Recently the Prime Minister’s advisers have, according to the Financial Times, ordered pro-European Union business leaders to shut up in advance of the pending referendum. Among their arguments is that the public is turned off when firms speak out.
They are, in fact, wrong – as polling for MHP Communications’ Effective Comms report has shown, people most definitely want to hear from business about policy issues. And the Scottish referendum demonstrated how dangerous it is for companies to sit on their hands until it is nearly too late.
Not only are the PM’s aides wrong, they are also wasting their breath. In the past few years, many company leaders have become reluctant to express their views on big issues or, in fact, on anything very much at all.
There are several reasons why this has happened, but foremost among them is the toll taken by repeated criticism and revilement of ‘evil big business’ since the global financial crisis. Executives seem to lack confidence and have apparently taken a collective decision that putting their heads above the parapet is more trouble than it’s worth.
Defaulting to silence
This is crazy. Businesses play a pivotal role in our economy and in our society, and clearly have as much right to be heard as unions and pressure groups, for example. And the views of senior executives are likely to be rather more informed and salient than those of media pundits and political talking heads. Yet the default position is silence – or at best a willingness to talk about sustainability and charitable donations and various other forms of ‘giving back’.
So it’s time for everyone to man up. Yes, it is tremendous that companies care more these days about their responsibilities to society and the environment, and anyone who wants to build a genuinely sustainable business that is focused on more than quarterly earnings statements needs to believe in and deliver on corporate social responsibility.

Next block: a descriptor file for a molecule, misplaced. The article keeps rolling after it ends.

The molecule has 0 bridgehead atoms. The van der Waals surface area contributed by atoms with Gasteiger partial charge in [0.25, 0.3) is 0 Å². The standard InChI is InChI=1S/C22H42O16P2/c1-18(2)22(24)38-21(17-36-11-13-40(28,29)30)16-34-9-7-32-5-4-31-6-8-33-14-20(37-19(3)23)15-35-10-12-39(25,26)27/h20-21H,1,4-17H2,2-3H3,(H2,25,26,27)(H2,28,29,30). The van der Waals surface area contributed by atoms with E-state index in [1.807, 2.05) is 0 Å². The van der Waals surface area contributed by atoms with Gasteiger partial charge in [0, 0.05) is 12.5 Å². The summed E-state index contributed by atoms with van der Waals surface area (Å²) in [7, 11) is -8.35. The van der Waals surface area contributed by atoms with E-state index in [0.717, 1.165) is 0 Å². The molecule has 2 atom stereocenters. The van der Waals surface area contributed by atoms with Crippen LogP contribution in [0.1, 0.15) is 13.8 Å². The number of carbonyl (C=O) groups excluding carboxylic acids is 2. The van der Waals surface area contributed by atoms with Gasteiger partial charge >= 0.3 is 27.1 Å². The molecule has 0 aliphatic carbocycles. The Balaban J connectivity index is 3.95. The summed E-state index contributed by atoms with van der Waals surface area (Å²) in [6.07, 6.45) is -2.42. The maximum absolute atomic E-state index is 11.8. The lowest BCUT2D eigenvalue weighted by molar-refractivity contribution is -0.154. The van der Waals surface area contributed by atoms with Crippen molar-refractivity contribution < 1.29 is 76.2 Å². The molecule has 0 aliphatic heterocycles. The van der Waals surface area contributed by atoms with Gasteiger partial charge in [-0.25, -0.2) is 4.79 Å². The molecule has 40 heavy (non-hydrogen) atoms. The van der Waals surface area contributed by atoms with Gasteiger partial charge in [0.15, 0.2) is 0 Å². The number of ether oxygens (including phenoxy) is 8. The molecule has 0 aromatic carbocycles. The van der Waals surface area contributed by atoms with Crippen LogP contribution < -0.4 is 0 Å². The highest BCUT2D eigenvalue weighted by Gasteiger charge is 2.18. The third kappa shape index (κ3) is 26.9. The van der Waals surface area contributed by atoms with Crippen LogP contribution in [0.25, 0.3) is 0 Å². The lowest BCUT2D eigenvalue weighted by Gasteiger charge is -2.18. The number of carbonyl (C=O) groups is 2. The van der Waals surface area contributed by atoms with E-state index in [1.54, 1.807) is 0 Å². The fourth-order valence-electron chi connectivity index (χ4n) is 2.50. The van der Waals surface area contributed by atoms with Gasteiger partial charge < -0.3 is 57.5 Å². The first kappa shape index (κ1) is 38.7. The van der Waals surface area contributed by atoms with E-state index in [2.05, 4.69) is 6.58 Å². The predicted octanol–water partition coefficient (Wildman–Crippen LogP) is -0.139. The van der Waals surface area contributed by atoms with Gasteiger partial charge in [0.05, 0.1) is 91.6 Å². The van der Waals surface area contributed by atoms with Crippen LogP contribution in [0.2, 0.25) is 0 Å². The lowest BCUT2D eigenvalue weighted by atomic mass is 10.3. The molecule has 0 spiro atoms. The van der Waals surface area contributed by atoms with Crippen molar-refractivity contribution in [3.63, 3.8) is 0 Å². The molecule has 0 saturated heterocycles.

But companies are not just good because they give back to society. They are good because of what they are, in themselves: because they employ people, they invest in innovation, they pay taxes (notwithstanding what we read about the various miscreants), they fund pensions and deliver value to their shareholders, and they fuel economic growth and societal development.
The power of popularity
But, above all, companies are good for society because they actually do things that people rather like. They make iPads and furniture and clothes and cider and TV programmes and a whole host of other stuff. They deliver insurance and sushi and holidays. It turns out that people like cars and driving around. They like keeping their money in banks. And, yes, they even like electricity and all the things it allows them to do.
Humankind has not yet discovered a better way to produce and deliver all these things other than through the company model. So if you like buying products and services and you like living in the 21st century, you probably should like businesses too.
Let’s press the reset button. Companies need to regain a sense of pride in what they are as well as in what they do. They need to have confidence and act confidently, rather than constantly adopting a defensive crouch.
And companies and their representatives need to defy the doubters and speak out on the big political, economic and social matters of the day because they have important things to say – things that we should all want to hear.
Gavin Devine is chief executive of MHP Communications